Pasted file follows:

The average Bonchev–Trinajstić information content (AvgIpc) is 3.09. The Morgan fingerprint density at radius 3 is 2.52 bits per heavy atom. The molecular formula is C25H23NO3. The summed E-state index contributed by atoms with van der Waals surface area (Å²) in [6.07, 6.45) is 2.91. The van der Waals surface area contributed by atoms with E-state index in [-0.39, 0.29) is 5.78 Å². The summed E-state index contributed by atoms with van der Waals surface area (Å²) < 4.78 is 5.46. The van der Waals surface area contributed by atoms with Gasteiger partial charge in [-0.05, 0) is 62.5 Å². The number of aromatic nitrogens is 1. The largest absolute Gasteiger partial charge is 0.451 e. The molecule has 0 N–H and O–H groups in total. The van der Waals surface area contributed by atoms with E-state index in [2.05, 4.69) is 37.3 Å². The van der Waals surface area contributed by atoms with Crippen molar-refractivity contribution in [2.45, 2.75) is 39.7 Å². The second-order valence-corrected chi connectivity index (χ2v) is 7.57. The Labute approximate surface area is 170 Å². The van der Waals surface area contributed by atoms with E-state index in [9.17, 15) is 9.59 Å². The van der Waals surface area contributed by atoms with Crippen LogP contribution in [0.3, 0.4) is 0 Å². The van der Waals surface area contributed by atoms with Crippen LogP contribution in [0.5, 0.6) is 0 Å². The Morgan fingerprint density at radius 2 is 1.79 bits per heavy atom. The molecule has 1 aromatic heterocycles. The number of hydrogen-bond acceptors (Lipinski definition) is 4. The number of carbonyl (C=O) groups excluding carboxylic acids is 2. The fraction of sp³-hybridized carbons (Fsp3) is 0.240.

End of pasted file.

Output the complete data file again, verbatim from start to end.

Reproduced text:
The average Bonchev–Trinajstić information content (AvgIpc) is 3.09. The Morgan fingerprint density at radius 3 is 2.52 bits per heavy atom. The molecular formula is C25H23NO3. The summed E-state index contributed by atoms with van der Waals surface area (Å²) in [6.07, 6.45) is 2.91. The van der Waals surface area contributed by atoms with E-state index in [-0.39, 0.29) is 5.78 Å². The summed E-state index contributed by atoms with van der Waals surface area (Å²) < 4.78 is 5.46. The van der Waals surface area contributed by atoms with Gasteiger partial charge in [-0.05, 0) is 62.5 Å². The number of aromatic nitrogens is 1. The largest absolute Gasteiger partial charge is 0.451 e. The molecule has 0 N–H and O–H groups in total. The van der Waals surface area contributed by atoms with E-state index in [2.05, 4.69) is 37.3 Å². The van der Waals surface area contributed by atoms with Crippen molar-refractivity contribution in [2.45, 2.75) is 39.7 Å². The second-order valence-corrected chi connectivity index (χ2v) is 7.57. The Labute approximate surface area is 170 Å². The van der Waals surface area contributed by atoms with E-state index in [9.17, 15) is 9.59 Å². The van der Waals surface area contributed by atoms with Crippen LogP contribution in [0.3, 0.4) is 0 Å². The van der Waals surface area contributed by atoms with Crippen LogP contribution in [0.5, 0.6) is 0 Å². The Morgan fingerprint density at radius 2 is 1.79 bits per heavy atom. The molecule has 1 aromatic heterocycles. The number of hydrogen-bond acceptors (Lipinski definition) is 4. The number of carbonyl (C=O) groups excluding carboxylic acids is 2. The fraction of sp³-hybridized carbons (Fsp3) is 0.240.